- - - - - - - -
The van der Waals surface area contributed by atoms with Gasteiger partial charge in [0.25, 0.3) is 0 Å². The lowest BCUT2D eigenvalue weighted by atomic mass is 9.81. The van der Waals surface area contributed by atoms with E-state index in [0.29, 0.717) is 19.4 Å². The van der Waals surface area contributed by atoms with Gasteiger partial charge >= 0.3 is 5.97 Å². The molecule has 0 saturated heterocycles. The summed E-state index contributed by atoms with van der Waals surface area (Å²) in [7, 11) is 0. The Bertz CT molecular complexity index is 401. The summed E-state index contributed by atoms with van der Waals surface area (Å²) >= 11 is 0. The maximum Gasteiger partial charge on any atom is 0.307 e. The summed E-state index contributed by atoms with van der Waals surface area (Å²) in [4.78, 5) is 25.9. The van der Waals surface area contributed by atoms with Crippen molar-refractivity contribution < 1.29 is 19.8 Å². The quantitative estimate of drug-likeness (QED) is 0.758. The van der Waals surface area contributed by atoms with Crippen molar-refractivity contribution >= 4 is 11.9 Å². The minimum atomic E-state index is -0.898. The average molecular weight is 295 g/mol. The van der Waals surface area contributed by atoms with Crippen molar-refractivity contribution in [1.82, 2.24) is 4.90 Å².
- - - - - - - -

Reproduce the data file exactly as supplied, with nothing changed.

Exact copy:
The van der Waals surface area contributed by atoms with Gasteiger partial charge in [0.25, 0.3) is 0 Å². The lowest BCUT2D eigenvalue weighted by atomic mass is 9.81. The van der Waals surface area contributed by atoms with E-state index in [0.29, 0.717) is 19.4 Å². The van der Waals surface area contributed by atoms with Gasteiger partial charge >= 0.3 is 5.97 Å². The molecule has 0 saturated heterocycles. The summed E-state index contributed by atoms with van der Waals surface area (Å²) in [7, 11) is 0. The Bertz CT molecular complexity index is 401. The summed E-state index contributed by atoms with van der Waals surface area (Å²) >= 11 is 0. The maximum Gasteiger partial charge on any atom is 0.307 e. The summed E-state index contributed by atoms with van der Waals surface area (Å²) in [4.78, 5) is 25.9. The van der Waals surface area contributed by atoms with Crippen molar-refractivity contribution < 1.29 is 19.8 Å². The quantitative estimate of drug-likeness (QED) is 0.758. The van der Waals surface area contributed by atoms with Crippen molar-refractivity contribution >= 4 is 11.9 Å². The minimum atomic E-state index is -0.898. The average molecular weight is 295 g/mol. The van der Waals surface area contributed by atoms with Crippen molar-refractivity contribution in [1.82, 2.24) is 4.90 Å².